A Pioneer Road Surveyor's Impact on Local History

A pioneer road surveyor's impact on the local history of Grey and Bruce counties could have been dramatic, if it had not been changed by another surveyor.

The intersection of Highways #6 and #10 at the north end of the village of Chatsworth has long been a sign to road-weary travellers heading to Owen Sound that their trip is almost complete. 

This junction in Chatsworth marks the diversion of the two major routes in to, and out of, the area. Highway #10, formerly the Toronto-Sydenham Road, leads to Orangeville, Brampton, and finally Toronto. 

Highway #6, originally the Garafraxa Road, connects this area with the Guelph, Kitchener, and Hamilton region. However, if an 1843, a pioneer road surveyor's for the region had been accepted, the future of this area, especially the village of Chatsworth, and possibly Owen Sound, might have been very different.

In 1843, the Commissioner of Crown Lands assigned John S. Dennis, deputy provincial surveyor, the task of surveying a township south of the Sydenham settlement. The new township was to be called Sullivan in honour of Robert Baldwin Sullivan, who just happened to also be the current Commissioner of Crown Lands. 

When the surveyor submitted his plans for Sullivan Township to the Commissioner of Crown Lands in the autumn of 1843, he included a noteworthy proposal. 

Whether his assignment called for Dennis to also survey a road through the area is not clear. Dennis marked the northern boundary of the new township with a road which he called "Mr. Hawkins' Line". 

A road as a township boundary is not a unique concept. But it was Dennis' idea that "Mr. Hawkins' Line" was more than a simple boundary road. This section of road was part of a greater plan to build a road connecting Toronto with the mouth of the Saugeen River, totally bypassing the new community of Sydenham (Owen Sound). This proposed road would intersect with the Garafraxa Road about half-way between the present-day communities of Chatsworth and Williamsford. However, this plan never was implemented.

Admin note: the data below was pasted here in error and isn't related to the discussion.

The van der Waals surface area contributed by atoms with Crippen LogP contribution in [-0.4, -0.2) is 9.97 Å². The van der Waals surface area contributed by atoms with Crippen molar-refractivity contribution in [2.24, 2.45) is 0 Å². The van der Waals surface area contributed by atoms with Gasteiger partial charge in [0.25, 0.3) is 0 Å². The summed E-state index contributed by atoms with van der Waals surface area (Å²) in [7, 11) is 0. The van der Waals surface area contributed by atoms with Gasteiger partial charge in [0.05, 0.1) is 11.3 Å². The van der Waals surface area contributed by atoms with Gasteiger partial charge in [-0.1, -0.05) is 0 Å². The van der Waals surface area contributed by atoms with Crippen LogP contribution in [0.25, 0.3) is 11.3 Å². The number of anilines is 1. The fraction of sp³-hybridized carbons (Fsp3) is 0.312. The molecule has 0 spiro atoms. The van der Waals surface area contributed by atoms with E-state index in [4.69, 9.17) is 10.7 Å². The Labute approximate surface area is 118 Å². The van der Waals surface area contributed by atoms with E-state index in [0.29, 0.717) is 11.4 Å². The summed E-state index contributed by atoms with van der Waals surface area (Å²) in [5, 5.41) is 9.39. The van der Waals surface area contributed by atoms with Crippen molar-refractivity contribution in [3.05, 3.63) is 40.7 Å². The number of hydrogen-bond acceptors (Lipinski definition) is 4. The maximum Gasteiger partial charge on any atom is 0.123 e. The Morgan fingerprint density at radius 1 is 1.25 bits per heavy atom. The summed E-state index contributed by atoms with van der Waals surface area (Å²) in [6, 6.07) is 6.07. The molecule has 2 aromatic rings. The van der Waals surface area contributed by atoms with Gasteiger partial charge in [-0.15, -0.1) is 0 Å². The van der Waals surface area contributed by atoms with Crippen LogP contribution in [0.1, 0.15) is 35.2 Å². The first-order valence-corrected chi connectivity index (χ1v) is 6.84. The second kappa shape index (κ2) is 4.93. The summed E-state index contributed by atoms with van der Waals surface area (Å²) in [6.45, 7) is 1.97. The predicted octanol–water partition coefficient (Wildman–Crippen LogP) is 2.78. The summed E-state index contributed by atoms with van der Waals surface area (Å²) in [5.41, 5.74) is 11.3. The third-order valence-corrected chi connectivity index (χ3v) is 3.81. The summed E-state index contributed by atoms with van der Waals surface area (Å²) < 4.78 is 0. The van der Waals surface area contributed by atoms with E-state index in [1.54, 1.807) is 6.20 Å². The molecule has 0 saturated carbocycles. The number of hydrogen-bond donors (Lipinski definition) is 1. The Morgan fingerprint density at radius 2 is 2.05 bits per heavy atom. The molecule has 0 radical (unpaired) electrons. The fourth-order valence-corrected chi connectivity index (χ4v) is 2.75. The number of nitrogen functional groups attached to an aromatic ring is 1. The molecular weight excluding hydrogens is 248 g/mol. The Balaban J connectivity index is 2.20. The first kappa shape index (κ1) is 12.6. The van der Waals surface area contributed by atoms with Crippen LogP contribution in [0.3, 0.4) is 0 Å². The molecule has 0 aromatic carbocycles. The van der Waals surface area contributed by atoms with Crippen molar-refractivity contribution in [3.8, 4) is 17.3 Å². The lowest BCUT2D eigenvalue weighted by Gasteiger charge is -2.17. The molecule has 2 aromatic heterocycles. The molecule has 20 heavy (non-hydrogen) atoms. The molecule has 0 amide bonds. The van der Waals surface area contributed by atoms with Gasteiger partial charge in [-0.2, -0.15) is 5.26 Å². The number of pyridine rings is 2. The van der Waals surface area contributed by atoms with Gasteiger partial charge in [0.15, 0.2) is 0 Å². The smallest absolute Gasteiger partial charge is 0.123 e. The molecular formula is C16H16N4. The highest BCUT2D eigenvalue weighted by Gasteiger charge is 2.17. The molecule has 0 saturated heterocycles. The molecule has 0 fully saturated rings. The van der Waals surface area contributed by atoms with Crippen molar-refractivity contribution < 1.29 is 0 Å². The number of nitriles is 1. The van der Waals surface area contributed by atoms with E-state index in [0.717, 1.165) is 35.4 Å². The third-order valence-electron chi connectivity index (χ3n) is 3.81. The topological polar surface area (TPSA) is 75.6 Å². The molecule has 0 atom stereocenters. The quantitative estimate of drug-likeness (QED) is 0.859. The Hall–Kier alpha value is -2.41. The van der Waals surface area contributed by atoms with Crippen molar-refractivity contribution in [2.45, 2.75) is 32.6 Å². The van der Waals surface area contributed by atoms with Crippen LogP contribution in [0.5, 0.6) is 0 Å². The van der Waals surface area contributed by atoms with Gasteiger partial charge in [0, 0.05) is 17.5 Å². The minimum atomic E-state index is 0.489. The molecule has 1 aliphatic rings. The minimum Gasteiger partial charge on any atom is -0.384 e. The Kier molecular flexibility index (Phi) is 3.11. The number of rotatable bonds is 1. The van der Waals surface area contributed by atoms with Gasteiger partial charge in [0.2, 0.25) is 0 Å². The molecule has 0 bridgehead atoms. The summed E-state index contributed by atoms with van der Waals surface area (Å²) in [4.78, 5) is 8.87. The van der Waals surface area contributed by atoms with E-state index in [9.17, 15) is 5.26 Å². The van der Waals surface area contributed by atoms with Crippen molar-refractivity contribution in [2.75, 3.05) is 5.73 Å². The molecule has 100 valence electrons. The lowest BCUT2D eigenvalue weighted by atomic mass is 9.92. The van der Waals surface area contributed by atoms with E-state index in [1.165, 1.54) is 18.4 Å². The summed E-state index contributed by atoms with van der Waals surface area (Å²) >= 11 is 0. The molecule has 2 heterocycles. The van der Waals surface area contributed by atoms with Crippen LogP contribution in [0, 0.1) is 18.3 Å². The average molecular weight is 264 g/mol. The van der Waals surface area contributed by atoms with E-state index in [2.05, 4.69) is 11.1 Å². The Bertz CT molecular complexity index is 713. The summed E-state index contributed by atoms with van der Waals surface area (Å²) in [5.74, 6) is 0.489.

Before Dennis had even completed his survey, John Telfer, the land agent for the area, wrote to the Commissioner of Crown Lands, requesting further directions concerning where he should locate settlers. The land agent envisioned in his letter a tier of townships extending southward from Sydenham (Owen Sound). It seems that his conception of a township extended to the idea of 30 lots of 200 acres each on either side of the road. 

It seems that at the time of Telfer's correspondence with the Commissioner of Crown Lands he was in the process of issuing land lots to settlers in the second tier of townships, Holland and Sullivan. To meet these demands for land, in the fall of 1845, Charles Rankin was ordered to survey two more concessions in Sullivan Township. 

During the process of surveying Sullivan Township, Rankin made a dramatic change to the original survey by Dennis which had been completed two years earlier. Dennis had determined that the boundary between Sullivan and Derby should be "Mr. Hawkins' Road". Because of the angle of this route, which would ultimately connect Toronto with the mouth the Saugeen River, the township had an uneven shape. Rankin's survey ignored the possibility of such a route and moved the north-eastern boundary of Sullivan northward to give the township a more constant shape. 

The Commissioner of Crown Lands accepted Rankin's proposed survey, and Dennis' dream of a road connecting Toronto with the mouth of the Saugeen River disappeared. 

One has to wonder whether Telfer wrote his letter to the Commissioner of Crown Lands with a motive which extended far beyond the idea of receiving instruction with regard to placing settlers on plots of land.  

The question has to be asked whether Telfer, seeing that the pioneer road surveyor, Dennis's proposed road between Toronto and the mouth of the Saugeen did not provide a direct access route for the community of Sydenham to Toronto, hoped to circumvent this plan. 

After all, if "Mr. Hawkins' Road" was built the dreams of the Sydenham settlement would have been dealt a serious blow to its aspirations for growth and development. 

If Rankin had not changed the boundaries of Sullivan Township the future might have been entirely different in the Grey and Bruce region. 

The information used in this article came from many different sources. However, of primary importance was The History of Sullivan Township, 1850-1975. 

A version of "A Pioneer Road Surveyor's Impact on Local History," originally appeared in my Local History column in the January 14, 2000 edition of the Owen Sound Sun Times.

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